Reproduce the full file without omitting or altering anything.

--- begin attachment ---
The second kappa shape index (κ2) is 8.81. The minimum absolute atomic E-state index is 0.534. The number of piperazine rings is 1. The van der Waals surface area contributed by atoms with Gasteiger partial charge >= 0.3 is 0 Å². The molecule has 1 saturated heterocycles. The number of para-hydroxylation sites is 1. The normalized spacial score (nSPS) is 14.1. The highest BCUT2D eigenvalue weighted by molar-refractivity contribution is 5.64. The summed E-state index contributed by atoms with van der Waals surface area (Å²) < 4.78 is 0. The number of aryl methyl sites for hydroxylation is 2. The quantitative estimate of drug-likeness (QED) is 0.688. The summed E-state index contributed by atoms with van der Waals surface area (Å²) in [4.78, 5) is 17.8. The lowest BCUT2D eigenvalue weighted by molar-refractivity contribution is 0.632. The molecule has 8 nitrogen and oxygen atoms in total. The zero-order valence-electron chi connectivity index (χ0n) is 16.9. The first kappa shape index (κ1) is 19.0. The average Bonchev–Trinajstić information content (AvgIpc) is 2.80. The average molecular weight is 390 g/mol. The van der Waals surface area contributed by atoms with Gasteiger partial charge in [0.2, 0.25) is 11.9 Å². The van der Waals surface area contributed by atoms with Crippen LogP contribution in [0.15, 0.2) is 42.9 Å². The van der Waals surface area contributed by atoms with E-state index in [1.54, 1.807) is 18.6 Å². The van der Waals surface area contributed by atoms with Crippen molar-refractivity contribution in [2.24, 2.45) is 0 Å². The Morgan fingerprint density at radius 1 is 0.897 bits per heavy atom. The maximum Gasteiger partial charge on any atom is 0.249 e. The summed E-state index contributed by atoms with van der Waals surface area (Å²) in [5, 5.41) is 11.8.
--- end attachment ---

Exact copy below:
The second kappa shape index (κ2) is 8.81. The minimum absolute atomic E-state index is 0.534. The number of piperazine rings is 1. The van der Waals surface area contributed by atoms with Gasteiger partial charge >= 0.3 is 0 Å². The molecule has 1 saturated heterocycles. The number of para-hydroxylation sites is 1. The normalized spacial score (nSPS) is 14.1. The highest BCUT2D eigenvalue weighted by molar-refractivity contribution is 5.64. The summed E-state index contributed by atoms with van der Waals surface area (Å²) < 4.78 is 0. The number of aryl methyl sites for hydroxylation is 2. The quantitative estimate of drug-likeness (QED) is 0.688. The summed E-state index contributed by atoms with van der Waals surface area (Å²) in [4.78, 5) is 17.8. The lowest BCUT2D eigenvalue weighted by molar-refractivity contribution is 0.632. The molecule has 8 nitrogen and oxygen atoms in total. The zero-order valence-electron chi connectivity index (χ0n) is 16.9. The first kappa shape index (κ1) is 19.0. The average Bonchev–Trinajstić information content (AvgIpc) is 2.80. The average molecular weight is 390 g/mol. The van der Waals surface area contributed by atoms with Gasteiger partial charge in [0.2, 0.25) is 11.9 Å². The van der Waals surface area contributed by atoms with Crippen LogP contribution in [0.15, 0.2) is 42.9 Å². The van der Waals surface area contributed by atoms with E-state index in [1.54, 1.807) is 18.6 Å². The van der Waals surface area contributed by atoms with Crippen molar-refractivity contribution in [2.24, 2.45) is 0 Å². The Morgan fingerprint density at radius 1 is 0.897 bits per heavy atom. The maximum Gasteiger partial charge on any atom is 0.249 e. The summed E-state index contributed by atoms with van der Waals surface area (Å²) in [5, 5.41) is 11.8.